This also works with content – if a site visitor browses certain blog posts and then returns to the site some other time, the chatbot is able to make relevant recommendations or try to gather feedback.
And, many chatbots are able to send personalized notifications about services your customers use. Chatbots in telecom, for example, can inform users about their text allowance, while chatbots in banking can send alerts when account balances drop below certain limits. Look for the potential to implement this kind of personalization no matter what industry you’re in.
See more about how chatbots can work wonders for your brand.
Everyone wants to have different options to choose from so they can find what best suits them.
For example, you should recommend three to four products rather than just one. In B2B, you should offer three to four pricing plans tailored towards different buying needs, as opposed to a flat fee for everyone. And make sure you provide all possible customer support options, from knowledge base to email to social media to live chat, so your customers can use what suits them best.
But, make sure that there aren’t so many options that customers find it hard to choose. Accenture sums it up nicely: “The endless aisle sounds great until you are the one having to walk down it.”
And this is where data collection will help you achieve the right personalized customer service – by allowing you to narrow down options based on what your customers need.
Personalized customer service is only possible when customers agree to share their data with you. Despite widespread concerns about data collection and privacy, 83 percent of customers are willing to share their data to enable a personalized experience. But, here’s the thing: they expect transparency and they are unlikely to tolerate you using or collecting their data without their knowledge.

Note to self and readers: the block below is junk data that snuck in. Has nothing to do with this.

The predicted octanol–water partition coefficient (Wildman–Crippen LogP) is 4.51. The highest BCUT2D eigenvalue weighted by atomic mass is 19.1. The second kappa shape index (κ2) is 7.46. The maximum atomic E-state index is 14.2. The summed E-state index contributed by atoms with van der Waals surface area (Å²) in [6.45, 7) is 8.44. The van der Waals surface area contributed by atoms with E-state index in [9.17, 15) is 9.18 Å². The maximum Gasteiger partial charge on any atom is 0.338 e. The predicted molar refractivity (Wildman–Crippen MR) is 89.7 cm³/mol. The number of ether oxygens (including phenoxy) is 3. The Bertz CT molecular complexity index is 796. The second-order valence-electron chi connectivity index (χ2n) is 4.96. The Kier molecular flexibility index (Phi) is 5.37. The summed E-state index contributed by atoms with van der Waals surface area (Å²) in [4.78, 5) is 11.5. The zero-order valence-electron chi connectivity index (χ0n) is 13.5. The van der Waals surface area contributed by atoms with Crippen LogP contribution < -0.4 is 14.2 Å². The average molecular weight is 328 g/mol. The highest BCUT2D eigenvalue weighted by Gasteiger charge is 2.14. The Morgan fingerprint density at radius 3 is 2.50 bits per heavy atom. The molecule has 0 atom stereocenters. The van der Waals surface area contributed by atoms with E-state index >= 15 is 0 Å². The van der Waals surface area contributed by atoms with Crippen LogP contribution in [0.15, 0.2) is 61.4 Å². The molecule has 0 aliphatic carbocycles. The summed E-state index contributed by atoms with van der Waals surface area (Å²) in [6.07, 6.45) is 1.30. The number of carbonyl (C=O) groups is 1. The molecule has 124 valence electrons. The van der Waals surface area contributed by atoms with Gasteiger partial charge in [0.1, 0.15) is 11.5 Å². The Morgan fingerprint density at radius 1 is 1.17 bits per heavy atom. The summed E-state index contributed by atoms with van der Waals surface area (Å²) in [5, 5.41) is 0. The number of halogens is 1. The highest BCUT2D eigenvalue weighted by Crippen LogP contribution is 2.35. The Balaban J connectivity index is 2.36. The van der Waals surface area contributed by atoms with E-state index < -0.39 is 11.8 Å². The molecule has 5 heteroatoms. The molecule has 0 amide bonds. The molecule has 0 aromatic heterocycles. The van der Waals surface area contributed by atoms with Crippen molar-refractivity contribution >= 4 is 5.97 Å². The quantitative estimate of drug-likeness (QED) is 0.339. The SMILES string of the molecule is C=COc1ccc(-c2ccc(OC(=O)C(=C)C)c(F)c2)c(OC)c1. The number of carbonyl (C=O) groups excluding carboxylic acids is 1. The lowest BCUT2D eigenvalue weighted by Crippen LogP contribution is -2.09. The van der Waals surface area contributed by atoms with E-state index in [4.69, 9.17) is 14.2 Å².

In the European Union, privacy laws like GDPR already provide guidelines about how you can build trust with consumers regarding the processing of their data. But even if you’re not bound by such laws, it’s important to find ways to tell customers what data of theirs you collect and what you’re going to do with it. And, you should also make sure you protect that data with proper security systems.
For example, you can easily add a pop-up window informing customers about your terms and conditions and what data you collect. Or a consent box when you collect email addresses. You can provide clear links to your privacy policies in email communications or through your website. Having these assets available helps build trust with your customers.
And, keep in mind that there are personalization techniques that customers find “creepy” – most notably, using their specific location to offer them deals (e.g. sending texts when someone walks by a store). Try to avoid these practices. Martha Mathers, former managing vice president at Gartner, said:
“Brands need to be extremely thoughtful in how they personalize their content today. Instead of utilizing every piece of customer data available, brands should focus on showing customers you can help them first, then layering in the right balance of data to boost message relevance, without making things too personal.”
The busy schedule of many professionals may leave them simply going through the motions when it comes to interacting with customers. This is understandable, but it can have a negative impact on how customers see your brand. If you don’t convince them you’re personable and care about them, they won’t stay loyal for long.
So, try to build a culture of open communication. Help your team be open, teach them to introduce themselves by name when talking to customers and to show empathy. Customer support should put themselves in the customer’s shoes, and sales should focus on providing personalized solutions instead of pushing for deals.
In the end, personalized customer service means embracing the fact that the interactions between customers and companies are basically human communication. We all make mistakes, and we may not have all the answers all the time – but what’s important is to treat everyone as a person instead of a dollar sign.